Negotiating a Starting Salary

Small metal suitcase-like box full of $100 bills.At last! You applied for a new position, went through an interview (maybe even several), and now have an actual job offer. Like most successful applicants, you are thrilled and excited. However, you might be thinking the starting pay offered should be, well, a bit higher. What do you do now? You may be very skilled in your particular line of work, but negotiating salary might be way outside your comfort zone. Plus, you don’t want to appear ungrateful or mess up this opportunity over a few dollars, right?

Relax. Catch your breath. Negotiating an acceptable starting salary is usually just a normal part of the overall employment process. Nobody is going to be shocked or appalled if you try to bump up that dollar amount – so long as you do it reasonably and professionally.

Remember, the interviewer and Human Resources (HR) department have a duty to find and hire the best possible employees at the lowest reasonable price. Plus, employers expect some level of salary negotiations may take place. Therefore, they might lowball the first salary offer a bit so there is wiggle room to offer you more… if you ask.  This way, in the end, you feel like you’ve negotiated a great salary deal and they’re still happy with what they have to pay.  Sounds like a win-win to me!

Should I Have Discussed Pay Earlier?

No, probably not. Unless an interviewer starts actual salary negotiations, it is usually best to wait until a position is offered. Think of it this way. When the employer finally decides that YOU, out of all the other applicants are the one they want, you actually gain some leverage in the negotiations. They also now have something to lose if they cannot successfully negotiate a starting salary. They have invested time and money to find exactly the person they want to hire. Now, like you, they too don’t want the deal to fall apart over a few bucks.

During the job interview, be careful to not confuse obligation with negotiation.  For various reasons, some organizations require their interviewers to mention the usual starting pay or pay range.  They might say something like, “This interview is for a Technician II position which has a starting pay level of $19.81 per hour.” Such a statement is typically NOT an invitation to begin salary negotiations right then and there. Again, wait until an actual offer is on the table which gives you a better bargaining position.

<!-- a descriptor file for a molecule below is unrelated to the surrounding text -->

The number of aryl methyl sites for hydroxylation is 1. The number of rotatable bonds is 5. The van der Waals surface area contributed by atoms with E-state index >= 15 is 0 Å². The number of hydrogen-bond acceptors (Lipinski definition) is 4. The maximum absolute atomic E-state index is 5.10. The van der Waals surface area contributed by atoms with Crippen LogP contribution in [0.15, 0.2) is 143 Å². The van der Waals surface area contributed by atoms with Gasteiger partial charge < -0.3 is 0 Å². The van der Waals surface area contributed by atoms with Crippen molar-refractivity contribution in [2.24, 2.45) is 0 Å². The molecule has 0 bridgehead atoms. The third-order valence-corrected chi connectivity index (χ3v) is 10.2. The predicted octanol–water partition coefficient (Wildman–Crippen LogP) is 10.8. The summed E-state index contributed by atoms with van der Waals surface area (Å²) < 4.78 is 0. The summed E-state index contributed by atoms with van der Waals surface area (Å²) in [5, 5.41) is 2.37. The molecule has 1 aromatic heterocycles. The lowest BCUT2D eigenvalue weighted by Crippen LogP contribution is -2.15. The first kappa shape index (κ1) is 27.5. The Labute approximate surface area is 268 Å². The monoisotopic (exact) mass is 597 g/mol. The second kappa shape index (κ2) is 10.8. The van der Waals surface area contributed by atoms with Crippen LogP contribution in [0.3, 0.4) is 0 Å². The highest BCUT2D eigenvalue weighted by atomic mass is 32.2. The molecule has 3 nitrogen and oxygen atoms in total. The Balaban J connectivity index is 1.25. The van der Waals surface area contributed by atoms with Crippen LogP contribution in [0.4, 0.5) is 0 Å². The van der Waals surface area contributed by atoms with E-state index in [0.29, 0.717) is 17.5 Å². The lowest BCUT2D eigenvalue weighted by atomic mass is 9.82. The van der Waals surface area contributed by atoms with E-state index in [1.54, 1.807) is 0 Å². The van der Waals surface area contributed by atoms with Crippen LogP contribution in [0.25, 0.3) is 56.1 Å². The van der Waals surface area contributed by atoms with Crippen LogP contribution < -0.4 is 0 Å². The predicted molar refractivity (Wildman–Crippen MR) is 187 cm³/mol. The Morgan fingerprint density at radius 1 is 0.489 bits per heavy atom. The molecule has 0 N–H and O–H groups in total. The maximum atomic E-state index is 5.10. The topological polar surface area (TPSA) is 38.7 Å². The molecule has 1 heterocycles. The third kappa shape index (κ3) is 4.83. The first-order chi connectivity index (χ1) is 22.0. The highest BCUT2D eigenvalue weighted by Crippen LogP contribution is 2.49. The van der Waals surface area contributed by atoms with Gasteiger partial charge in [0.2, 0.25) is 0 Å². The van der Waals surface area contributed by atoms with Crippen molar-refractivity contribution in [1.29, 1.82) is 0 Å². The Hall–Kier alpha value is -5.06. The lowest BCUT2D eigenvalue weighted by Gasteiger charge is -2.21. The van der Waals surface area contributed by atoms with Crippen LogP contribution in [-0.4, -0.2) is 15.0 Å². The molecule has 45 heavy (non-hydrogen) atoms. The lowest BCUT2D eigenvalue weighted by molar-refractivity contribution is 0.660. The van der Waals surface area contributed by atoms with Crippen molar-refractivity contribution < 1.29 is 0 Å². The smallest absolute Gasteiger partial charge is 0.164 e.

Evaluate Your Bargaining Position

Being successful at negotiating a higher starting salary also depends on what YOU bring to the table and can offer the employer. Consider an entry-level position which requires little or no experience and has only modest educational requirements. If you meet just the bare minimum requirements, you really have little negotiating power as you offer nothing more than any other qualified cookie-cutter applicant.  Plus, the other similarly qualified candidates might gladly accept the starting pay offer – and the employer knows it.

On the other hand, when you bring valuable experience, skills, or education beyond that minimally required which other applicants do not likely possess, you become more desirable to the employer. The question is really whether you can justify asking for more. And yes, sometimes you can.

According to the article How to Negotiate a Salary Offer for a New Job by Dona DeZube on, “When I was a corporate manager, I rescinded offers when people tried to negotiate salary without sufficient justification,” says Gwen Ward, a principal at Fish Out of Water, a professional-development company in Leesburg, Virginia. “This revealed another view of their analytic skills that I apparently missed in the interview process. But in other cases, I met their counteroffers if their request was well-thought-out and leveraged their previous accomplishments to the department or company goals.”

If the organization really values the extras you possess and wants those on board they will be willing to pay more. Within reason, of course. So, what is reasonable?

Do Your Homework

I will assume you have carefully researched the going job market salary for the position you seek. You did this, right? If not, how do you even know whether the dollar amount being offered is fair and reasonable?  Suppose they offer $34,000 and you were thinking $65,000.  In this situation, one – or perhaps both – of the parties obviously have very unrealistic expectations. You may have heard the expression “knowledge is power.” Having a solid knowledge of the going salary rate for similar positions in your industry in the desired geographic area may provide just the power you need.

In the article Dos and Don’ts for How to Negotiate a Salary on, Jacob Share says, “As you learn how to negotiate a salary, hear this loud and clear: you can only get what you’re worth if you know what you’re worth. With the number and variety of salary resources available online, you only need to put in a little effort to know your current market value and what recruiters are likely to offer.”